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Southern Historical Society Papers, Volume 11. (ed. Reverend J. William Jones) 6 0 Browse Search
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Southern Historical Society Papers, Volume 11. (ed. Reverend J. William Jones), Sketch of the Lee Memorial Association. (search)
el W. T. Poague, Sergeants S. C. Smith, D. E. Moore, J. E. McCauley, Corporals William M. Wilson and William N. Bumpass, of Kentucky. Privates T. M. Wade, W. C. Estill, Joseph F. Shaner, W. F. Johnston, Jack Witerow, Alfred Good, E. A. Moore, Calvin Stuart, W. S. McClintic, of Missouri, J. F. Tompkins, R. E. Lee, James A. Ford, T. E. McCorkle, John Williams, and D. Gardner Tyler. Colonel Poague commanded the battery, the cadets forming three sides of a square around the guns to keep back the crto be cordially congratulated on the splendid success of their programme on this grand historic occasion. The Marylanders spent the afternoon and evening in serenading General G. W. C. Lee, Hon. J. R. Tucker, ex-Governor John Letcher, Mrs. Jackson and Miss Julia, Mrs. Stuart and others, and they received universal praise for their soldierly appearance and manly bearing. They deserve especial credit for coming at so great inconvenience, and they attracted great attention wherever they went.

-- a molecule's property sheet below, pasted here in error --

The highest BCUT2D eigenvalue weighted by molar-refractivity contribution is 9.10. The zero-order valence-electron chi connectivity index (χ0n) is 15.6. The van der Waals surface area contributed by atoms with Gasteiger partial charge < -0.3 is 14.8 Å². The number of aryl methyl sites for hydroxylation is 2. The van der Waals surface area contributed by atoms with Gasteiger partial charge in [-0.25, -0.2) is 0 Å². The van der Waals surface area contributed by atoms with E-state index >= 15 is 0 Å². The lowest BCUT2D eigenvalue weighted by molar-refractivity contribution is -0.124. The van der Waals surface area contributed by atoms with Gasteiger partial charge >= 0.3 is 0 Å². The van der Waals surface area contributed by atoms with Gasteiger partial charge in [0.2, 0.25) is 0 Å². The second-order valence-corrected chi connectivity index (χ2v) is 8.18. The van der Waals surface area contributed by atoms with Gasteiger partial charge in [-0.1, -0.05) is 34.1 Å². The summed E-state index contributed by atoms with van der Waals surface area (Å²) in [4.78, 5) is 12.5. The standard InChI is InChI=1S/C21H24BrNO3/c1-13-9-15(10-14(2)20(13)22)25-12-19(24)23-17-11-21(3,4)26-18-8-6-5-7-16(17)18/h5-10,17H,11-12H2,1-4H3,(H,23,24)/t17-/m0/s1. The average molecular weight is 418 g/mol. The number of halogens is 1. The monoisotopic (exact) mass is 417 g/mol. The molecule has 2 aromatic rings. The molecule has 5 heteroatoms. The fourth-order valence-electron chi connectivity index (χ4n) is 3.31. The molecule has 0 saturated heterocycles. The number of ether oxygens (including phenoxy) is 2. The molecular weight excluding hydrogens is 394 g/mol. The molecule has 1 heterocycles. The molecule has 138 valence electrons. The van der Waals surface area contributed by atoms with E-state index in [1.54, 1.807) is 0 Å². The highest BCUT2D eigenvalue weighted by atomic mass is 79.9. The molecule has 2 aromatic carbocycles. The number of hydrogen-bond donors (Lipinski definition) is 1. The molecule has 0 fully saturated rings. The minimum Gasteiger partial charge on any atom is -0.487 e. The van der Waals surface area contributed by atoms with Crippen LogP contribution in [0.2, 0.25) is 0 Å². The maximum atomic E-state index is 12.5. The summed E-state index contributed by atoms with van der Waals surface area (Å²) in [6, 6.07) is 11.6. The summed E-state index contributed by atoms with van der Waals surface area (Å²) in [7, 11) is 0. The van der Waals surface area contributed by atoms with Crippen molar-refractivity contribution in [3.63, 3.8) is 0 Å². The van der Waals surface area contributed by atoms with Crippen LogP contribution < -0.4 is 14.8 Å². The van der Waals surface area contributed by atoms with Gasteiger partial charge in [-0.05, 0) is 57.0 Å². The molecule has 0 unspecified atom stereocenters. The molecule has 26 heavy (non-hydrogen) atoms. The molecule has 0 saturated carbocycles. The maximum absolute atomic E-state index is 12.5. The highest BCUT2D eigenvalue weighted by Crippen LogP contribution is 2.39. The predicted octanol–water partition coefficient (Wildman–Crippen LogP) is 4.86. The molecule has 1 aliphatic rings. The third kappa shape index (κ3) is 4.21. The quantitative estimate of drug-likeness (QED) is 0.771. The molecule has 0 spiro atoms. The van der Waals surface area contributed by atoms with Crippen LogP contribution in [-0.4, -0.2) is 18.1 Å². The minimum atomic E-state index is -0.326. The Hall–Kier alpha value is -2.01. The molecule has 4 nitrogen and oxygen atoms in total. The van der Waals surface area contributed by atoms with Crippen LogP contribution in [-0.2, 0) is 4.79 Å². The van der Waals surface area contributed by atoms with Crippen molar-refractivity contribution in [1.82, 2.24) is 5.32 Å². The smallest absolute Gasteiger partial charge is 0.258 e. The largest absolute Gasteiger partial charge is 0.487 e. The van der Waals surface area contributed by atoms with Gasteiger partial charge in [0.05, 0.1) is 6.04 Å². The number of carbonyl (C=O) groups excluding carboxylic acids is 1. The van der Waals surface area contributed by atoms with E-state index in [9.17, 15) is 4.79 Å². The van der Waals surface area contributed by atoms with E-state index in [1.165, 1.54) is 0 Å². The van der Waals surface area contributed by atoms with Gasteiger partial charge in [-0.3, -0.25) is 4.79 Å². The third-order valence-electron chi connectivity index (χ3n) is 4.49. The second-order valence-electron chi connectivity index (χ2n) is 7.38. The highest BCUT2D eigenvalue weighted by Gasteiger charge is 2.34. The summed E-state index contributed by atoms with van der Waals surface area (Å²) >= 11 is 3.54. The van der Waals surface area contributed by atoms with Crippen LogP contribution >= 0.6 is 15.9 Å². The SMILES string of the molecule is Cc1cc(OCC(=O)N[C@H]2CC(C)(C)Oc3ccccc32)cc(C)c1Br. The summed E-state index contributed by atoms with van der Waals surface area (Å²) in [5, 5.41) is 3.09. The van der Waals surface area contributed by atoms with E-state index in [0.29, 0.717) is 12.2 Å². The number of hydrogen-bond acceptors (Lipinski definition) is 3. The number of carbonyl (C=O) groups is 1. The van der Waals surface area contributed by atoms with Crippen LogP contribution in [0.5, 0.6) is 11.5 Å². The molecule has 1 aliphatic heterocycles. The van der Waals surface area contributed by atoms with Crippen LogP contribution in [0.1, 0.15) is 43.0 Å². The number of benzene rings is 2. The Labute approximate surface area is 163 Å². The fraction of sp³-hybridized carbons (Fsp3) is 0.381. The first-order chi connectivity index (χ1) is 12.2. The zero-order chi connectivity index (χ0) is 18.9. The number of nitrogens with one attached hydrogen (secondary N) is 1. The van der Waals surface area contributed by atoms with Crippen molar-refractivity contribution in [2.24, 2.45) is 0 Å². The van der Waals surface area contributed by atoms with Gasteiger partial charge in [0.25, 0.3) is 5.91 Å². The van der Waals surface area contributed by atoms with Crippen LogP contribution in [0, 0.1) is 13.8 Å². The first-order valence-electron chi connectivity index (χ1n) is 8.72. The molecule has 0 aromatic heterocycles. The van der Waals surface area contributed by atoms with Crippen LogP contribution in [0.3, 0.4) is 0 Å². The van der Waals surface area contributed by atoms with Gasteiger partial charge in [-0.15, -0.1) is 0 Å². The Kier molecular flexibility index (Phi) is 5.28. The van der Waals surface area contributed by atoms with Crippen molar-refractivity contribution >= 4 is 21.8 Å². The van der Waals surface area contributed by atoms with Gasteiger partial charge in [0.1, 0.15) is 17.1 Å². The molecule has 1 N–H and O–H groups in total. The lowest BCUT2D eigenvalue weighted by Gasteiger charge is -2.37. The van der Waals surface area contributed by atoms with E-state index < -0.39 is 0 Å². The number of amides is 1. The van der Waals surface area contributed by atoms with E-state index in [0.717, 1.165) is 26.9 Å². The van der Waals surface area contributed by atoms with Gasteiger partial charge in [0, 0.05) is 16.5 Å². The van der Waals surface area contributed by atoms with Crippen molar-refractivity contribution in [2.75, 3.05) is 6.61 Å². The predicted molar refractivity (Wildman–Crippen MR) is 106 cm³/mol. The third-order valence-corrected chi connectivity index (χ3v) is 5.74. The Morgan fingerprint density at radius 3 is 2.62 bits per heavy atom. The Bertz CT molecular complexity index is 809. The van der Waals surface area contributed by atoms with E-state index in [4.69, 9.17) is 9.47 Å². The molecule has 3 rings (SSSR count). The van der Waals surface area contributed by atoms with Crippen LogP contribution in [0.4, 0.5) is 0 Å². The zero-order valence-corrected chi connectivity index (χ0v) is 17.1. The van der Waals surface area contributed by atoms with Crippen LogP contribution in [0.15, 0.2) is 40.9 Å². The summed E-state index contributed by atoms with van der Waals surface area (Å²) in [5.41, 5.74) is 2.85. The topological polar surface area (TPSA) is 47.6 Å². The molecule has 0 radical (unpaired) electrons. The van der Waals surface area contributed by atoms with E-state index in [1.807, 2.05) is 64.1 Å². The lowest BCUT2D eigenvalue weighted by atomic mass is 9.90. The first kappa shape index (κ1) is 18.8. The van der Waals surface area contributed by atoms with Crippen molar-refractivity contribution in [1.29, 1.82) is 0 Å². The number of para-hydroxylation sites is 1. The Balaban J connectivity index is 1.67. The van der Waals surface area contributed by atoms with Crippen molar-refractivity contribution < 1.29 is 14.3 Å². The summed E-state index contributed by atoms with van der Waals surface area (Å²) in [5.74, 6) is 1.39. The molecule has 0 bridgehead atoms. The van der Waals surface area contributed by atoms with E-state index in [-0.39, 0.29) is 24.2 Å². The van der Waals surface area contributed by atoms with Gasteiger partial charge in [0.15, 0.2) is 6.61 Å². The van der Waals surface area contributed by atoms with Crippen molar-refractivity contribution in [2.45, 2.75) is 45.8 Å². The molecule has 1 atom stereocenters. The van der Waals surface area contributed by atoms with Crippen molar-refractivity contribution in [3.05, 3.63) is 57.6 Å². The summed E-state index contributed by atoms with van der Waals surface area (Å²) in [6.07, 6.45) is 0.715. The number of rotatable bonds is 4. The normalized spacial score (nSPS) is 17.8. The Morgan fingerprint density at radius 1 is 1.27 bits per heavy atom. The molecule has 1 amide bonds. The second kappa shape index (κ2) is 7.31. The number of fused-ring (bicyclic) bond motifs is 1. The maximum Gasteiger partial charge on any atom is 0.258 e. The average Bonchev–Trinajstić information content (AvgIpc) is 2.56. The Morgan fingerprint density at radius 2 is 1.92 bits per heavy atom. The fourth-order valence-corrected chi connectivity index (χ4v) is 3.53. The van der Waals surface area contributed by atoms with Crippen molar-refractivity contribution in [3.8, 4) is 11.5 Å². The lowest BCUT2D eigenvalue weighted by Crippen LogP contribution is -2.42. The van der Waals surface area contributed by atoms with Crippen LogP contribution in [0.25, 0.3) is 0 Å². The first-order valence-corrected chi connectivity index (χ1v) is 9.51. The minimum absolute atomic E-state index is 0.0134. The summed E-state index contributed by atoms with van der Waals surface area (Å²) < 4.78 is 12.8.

Southern Historical Society Papers, Volume 11. (ed. Reverend J. William Jones), The friendship between Lee and Scott. (search)
The friendship between Lee and Scott. By J. Wm. Jones. Now that the bitter memories of the late war between the States are passing away, and those who were enemies once can meet as friends and brothers again, it is very pleasant to recall the fact that even amid the animosities of war there were instances of warm friendship existing between soldiers of the opposing armies. That playful correspondence between Jeb Stuart and his old West Point chum at Lewinsville, in 1861, the capture of his old classmate by Fitz. Lee in 1862, and the jolly time they had together as they sang Benny Havens O! and revived memories of Auld Lang Syne—the meeting between Major Bob Wheat and Colonel Percy Wyndham, when the latter was captured by Ashby near Harrisonburg, Va., in 1862, and many similar incidents, might be given to show that there were friendships which could not be broken by the fact that honest men took opposite sides in the war. But one of the most conspicuous illustrations is the wa